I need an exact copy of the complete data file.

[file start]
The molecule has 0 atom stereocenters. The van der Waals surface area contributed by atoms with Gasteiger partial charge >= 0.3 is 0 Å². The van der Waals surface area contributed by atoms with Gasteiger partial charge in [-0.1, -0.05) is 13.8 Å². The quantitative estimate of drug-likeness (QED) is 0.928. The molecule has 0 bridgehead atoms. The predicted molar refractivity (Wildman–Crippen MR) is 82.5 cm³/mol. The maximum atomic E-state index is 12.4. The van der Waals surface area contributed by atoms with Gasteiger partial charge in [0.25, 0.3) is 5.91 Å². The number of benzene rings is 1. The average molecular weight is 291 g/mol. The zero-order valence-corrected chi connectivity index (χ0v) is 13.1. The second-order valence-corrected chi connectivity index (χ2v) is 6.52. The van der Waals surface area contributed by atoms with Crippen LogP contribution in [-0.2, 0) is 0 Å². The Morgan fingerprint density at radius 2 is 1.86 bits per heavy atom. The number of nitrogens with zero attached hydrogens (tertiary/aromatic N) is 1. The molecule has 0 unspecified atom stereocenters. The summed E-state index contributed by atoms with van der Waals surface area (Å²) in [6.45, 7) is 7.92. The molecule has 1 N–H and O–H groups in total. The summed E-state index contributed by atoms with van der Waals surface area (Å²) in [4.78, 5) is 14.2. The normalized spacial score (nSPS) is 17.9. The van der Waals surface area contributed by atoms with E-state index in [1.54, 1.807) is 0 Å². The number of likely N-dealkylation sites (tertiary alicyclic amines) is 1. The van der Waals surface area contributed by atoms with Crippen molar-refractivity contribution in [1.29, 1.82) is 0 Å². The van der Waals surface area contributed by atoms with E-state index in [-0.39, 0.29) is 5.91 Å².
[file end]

The molecule has 0 atom stereocenters. The van der Waals surface area contributed by atoms with Gasteiger partial charge >= 0.3 is 0 Å². The van der Waals surface area contributed by atoms with Gasteiger partial charge in [-0.1, -0.05) is 13.8 Å². The quantitative estimate of drug-likeness (QED) is 0.928. The molecule has 0 bridgehead atoms. The predicted molar refractivity (Wildman–Crippen MR) is 82.5 cm³/mol. The maximum atomic E-state index is 12.4. The van der Waals surface area contributed by atoms with Gasteiger partial charge in [0.25, 0.3) is 5.91 Å². The number of benzene rings is 1. The average molecular weight is 291 g/mol. The zero-order valence-corrected chi connectivity index (χ0v) is 13.1. The second-order valence-corrected chi connectivity index (χ2v) is 6.52. The van der Waals surface area contributed by atoms with Crippen LogP contribution in [-0.2, 0) is 0 Å². The Morgan fingerprint density at radius 2 is 1.86 bits per heavy atom. The number of nitrogens with zero attached hydrogens (tertiary/aromatic N) is 1. The molecule has 0 unspecified atom stereocenters. The summed E-state index contributed by atoms with van der Waals surface area (Å²) in [6.45, 7) is 7.92. The molecule has 1 N–H and O–H groups in total. The summed E-state index contributed by atoms with van der Waals surface area (Å²) in [4.78, 5) is 14.2. The normalized spacial score (nSPS) is 17.9. The van der Waals surface area contributed by atoms with E-state index in [1.54, 1.807) is 0 Å². The number of likely N-dealkylation sites (tertiary alicyclic amines) is 1. The van der Waals surface area contributed by atoms with Crippen molar-refractivity contribution in [1.29, 1.82) is 0 Å². The van der Waals surface area contributed by atoms with E-state index in [-0.39, 0.29) is 5.91 Å².